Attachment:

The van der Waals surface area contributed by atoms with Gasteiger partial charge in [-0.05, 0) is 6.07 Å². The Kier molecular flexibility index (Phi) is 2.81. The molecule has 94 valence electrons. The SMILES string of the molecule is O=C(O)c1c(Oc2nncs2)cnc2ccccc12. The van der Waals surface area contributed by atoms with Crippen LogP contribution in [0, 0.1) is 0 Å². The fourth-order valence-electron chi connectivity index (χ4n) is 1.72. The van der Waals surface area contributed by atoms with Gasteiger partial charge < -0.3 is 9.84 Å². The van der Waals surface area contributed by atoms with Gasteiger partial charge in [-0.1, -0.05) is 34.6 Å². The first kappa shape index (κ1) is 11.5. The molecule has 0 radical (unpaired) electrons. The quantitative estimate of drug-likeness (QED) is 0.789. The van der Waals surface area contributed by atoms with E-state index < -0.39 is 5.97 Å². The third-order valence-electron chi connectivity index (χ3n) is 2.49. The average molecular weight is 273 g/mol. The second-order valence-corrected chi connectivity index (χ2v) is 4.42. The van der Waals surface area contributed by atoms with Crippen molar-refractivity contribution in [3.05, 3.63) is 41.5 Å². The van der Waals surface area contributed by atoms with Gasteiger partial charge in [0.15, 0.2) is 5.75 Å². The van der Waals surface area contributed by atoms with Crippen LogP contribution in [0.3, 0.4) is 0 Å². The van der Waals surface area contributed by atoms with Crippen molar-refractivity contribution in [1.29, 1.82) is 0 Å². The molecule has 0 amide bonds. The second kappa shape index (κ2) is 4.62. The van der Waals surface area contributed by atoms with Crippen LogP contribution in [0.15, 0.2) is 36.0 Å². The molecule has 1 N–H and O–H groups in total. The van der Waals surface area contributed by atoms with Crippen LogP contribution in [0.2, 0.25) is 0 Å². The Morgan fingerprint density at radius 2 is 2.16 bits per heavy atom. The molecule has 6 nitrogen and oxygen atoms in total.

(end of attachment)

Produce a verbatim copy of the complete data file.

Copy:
The van der Waals surface area contributed by atoms with Gasteiger partial charge in [-0.05, 0) is 6.07 Å². The Kier molecular flexibility index (Phi) is 2.81. The molecule has 94 valence electrons. The SMILES string of the molecule is O=C(O)c1c(Oc2nncs2)cnc2ccccc12. The van der Waals surface area contributed by atoms with Crippen LogP contribution in [0, 0.1) is 0 Å². The fourth-order valence-electron chi connectivity index (χ4n) is 1.72. The van der Waals surface area contributed by atoms with Gasteiger partial charge < -0.3 is 9.84 Å². The van der Waals surface area contributed by atoms with Gasteiger partial charge in [-0.1, -0.05) is 34.6 Å². The first kappa shape index (κ1) is 11.5. The molecule has 0 radical (unpaired) electrons. The quantitative estimate of drug-likeness (QED) is 0.789. The van der Waals surface area contributed by atoms with E-state index < -0.39 is 5.97 Å². The third-order valence-electron chi connectivity index (χ3n) is 2.49. The average molecular weight is 273 g/mol. The second-order valence-corrected chi connectivity index (χ2v) is 4.42. The van der Waals surface area contributed by atoms with Crippen molar-refractivity contribution in [3.05, 3.63) is 41.5 Å². The van der Waals surface area contributed by atoms with Gasteiger partial charge in [0.15, 0.2) is 5.75 Å². The van der Waals surface area contributed by atoms with Crippen LogP contribution in [0.3, 0.4) is 0 Å². The van der Waals surface area contributed by atoms with Crippen molar-refractivity contribution in [1.29, 1.82) is 0 Å². The molecule has 0 amide bonds. The second kappa shape index (κ2) is 4.62. The van der Waals surface area contributed by atoms with Crippen LogP contribution in [0.15, 0.2) is 36.0 Å². The molecule has 1 N–H and O–H groups in total. The van der Waals surface area contributed by atoms with Crippen LogP contribution in [0.2, 0.25) is 0 Å². The Morgan fingerprint density at radius 2 is 2.16 bits per heavy atom. The molecule has 6 nitrogen and oxygen atoms in total.